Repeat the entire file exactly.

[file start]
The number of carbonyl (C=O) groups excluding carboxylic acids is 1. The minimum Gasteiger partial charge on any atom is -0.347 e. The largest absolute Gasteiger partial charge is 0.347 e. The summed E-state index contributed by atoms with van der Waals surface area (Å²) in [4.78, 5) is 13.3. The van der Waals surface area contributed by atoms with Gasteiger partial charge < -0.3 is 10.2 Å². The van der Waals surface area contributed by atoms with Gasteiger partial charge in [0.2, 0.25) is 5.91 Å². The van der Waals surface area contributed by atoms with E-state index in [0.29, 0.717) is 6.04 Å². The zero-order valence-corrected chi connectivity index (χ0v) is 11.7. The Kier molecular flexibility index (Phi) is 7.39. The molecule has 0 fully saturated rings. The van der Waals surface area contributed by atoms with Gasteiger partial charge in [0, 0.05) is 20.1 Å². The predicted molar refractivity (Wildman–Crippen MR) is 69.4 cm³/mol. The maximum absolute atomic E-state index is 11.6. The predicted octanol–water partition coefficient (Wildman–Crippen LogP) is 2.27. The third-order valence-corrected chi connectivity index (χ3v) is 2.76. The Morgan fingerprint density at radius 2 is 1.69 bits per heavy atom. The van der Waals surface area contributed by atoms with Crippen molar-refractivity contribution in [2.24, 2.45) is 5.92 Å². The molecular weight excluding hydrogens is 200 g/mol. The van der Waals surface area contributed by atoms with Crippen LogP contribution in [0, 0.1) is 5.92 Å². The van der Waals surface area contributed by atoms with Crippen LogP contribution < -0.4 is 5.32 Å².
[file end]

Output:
The number of carbonyl (C=O) groups excluding carboxylic acids is 1. The minimum Gasteiger partial charge on any atom is -0.347 e. The largest absolute Gasteiger partial charge is 0.347 e. The summed E-state index contributed by atoms with van der Waals surface area (Å²) in [4.78, 5) is 13.3. The van der Waals surface area contributed by atoms with Gasteiger partial charge < -0.3 is 10.2 Å². The van der Waals surface area contributed by atoms with Gasteiger partial charge in [0.2, 0.25) is 5.91 Å². The van der Waals surface area contributed by atoms with E-state index in [0.29, 0.717) is 6.04 Å². The zero-order valence-corrected chi connectivity index (χ0v) is 11.7. The Kier molecular flexibility index (Phi) is 7.39. The molecule has 0 fully saturated rings. The van der Waals surface area contributed by atoms with Gasteiger partial charge in [0, 0.05) is 20.1 Å². The predicted molar refractivity (Wildman–Crippen MR) is 69.4 cm³/mol. The maximum absolute atomic E-state index is 11.6. The predicted octanol–water partition coefficient (Wildman–Crippen LogP) is 2.27. The third-order valence-corrected chi connectivity index (χ3v) is 2.76. The Morgan fingerprint density at radius 2 is 1.69 bits per heavy atom. The van der Waals surface area contributed by atoms with Crippen molar-refractivity contribution in [2.24, 2.45) is 5.92 Å². The molecular weight excluding hydrogens is 200 g/mol. The van der Waals surface area contributed by atoms with Crippen LogP contribution in [0, 0.1) is 5.92 Å². The van der Waals surface area contributed by atoms with Crippen LogP contribution < -0.4 is 5.32 Å².